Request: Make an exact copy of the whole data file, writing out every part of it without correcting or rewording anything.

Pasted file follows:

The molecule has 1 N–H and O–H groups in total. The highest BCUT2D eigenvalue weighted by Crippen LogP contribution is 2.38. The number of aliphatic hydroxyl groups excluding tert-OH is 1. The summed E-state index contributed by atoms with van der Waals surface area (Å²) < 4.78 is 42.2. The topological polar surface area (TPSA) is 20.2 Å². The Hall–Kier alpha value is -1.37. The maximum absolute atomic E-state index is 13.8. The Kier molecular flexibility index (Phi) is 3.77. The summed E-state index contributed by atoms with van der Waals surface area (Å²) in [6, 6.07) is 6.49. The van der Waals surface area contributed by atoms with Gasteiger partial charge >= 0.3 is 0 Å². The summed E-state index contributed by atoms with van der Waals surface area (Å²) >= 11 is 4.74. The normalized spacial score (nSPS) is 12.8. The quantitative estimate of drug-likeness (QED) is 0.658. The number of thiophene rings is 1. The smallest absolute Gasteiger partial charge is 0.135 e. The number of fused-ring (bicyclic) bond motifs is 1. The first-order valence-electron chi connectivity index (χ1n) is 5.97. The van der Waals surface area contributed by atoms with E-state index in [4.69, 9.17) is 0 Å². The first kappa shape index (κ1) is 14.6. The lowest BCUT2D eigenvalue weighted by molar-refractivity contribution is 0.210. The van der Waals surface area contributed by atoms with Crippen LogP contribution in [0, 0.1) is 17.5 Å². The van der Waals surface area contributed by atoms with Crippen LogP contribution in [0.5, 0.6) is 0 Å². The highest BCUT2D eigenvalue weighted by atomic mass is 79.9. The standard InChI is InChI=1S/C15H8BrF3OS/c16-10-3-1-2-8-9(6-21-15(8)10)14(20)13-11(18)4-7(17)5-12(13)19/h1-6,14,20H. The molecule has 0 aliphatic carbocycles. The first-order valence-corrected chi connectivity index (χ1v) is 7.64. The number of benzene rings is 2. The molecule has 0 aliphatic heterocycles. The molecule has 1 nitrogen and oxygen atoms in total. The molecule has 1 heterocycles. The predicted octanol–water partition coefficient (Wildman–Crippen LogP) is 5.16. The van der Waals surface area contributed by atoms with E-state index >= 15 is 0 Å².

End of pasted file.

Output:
The molecule has 1 N–H and O–H groups in total. The highest BCUT2D eigenvalue weighted by Crippen LogP contribution is 2.38. The number of aliphatic hydroxyl groups excluding tert-OH is 1. The summed E-state index contributed by atoms with van der Waals surface area (Å²) < 4.78 is 42.2. The topological polar surface area (TPSA) is 20.2 Å². The Hall–Kier alpha value is -1.37. The maximum absolute atomic E-state index is 13.8. The Kier molecular flexibility index (Phi) is 3.77. The summed E-state index contributed by atoms with van der Waals surface area (Å²) in [6, 6.07) is 6.49. The van der Waals surface area contributed by atoms with Gasteiger partial charge >= 0.3 is 0 Å². The summed E-state index contributed by atoms with van der Waals surface area (Å²) >= 11 is 4.74. The normalized spacial score (nSPS) is 12.8. The quantitative estimate of drug-likeness (QED) is 0.658. The number of thiophene rings is 1. The smallest absolute Gasteiger partial charge is 0.135 e. The number of fused-ring (bicyclic) bond motifs is 1. The first-order valence-electron chi connectivity index (χ1n) is 5.97. The van der Waals surface area contributed by atoms with E-state index in [4.69, 9.17) is 0 Å². The first kappa shape index (κ1) is 14.6. The lowest BCUT2D eigenvalue weighted by molar-refractivity contribution is 0.210. The van der Waals surface area contributed by atoms with Crippen LogP contribution in [0, 0.1) is 17.5 Å². The van der Waals surface area contributed by atoms with Crippen LogP contribution in [0.5, 0.6) is 0 Å². The highest BCUT2D eigenvalue weighted by atomic mass is 79.9. The standard InChI is InChI=1S/C15H8BrF3OS/c16-10-3-1-2-8-9(6-21-15(8)10)14(20)13-11(18)4-7(17)5-12(13)19/h1-6,14,20H. The molecule has 0 aliphatic carbocycles. The first-order valence-corrected chi connectivity index (χ1v) is 7.64. The number of benzene rings is 2. The molecule has 0 aliphatic heterocycles. The molecule has 1 nitrogen and oxygen atoms in total. The molecule has 1 heterocycles. The predicted octanol–water partition coefficient (Wildman–Crippen LogP) is 5.16. The van der Waals surface area contributed by atoms with E-state index >= 15 is 0 Å².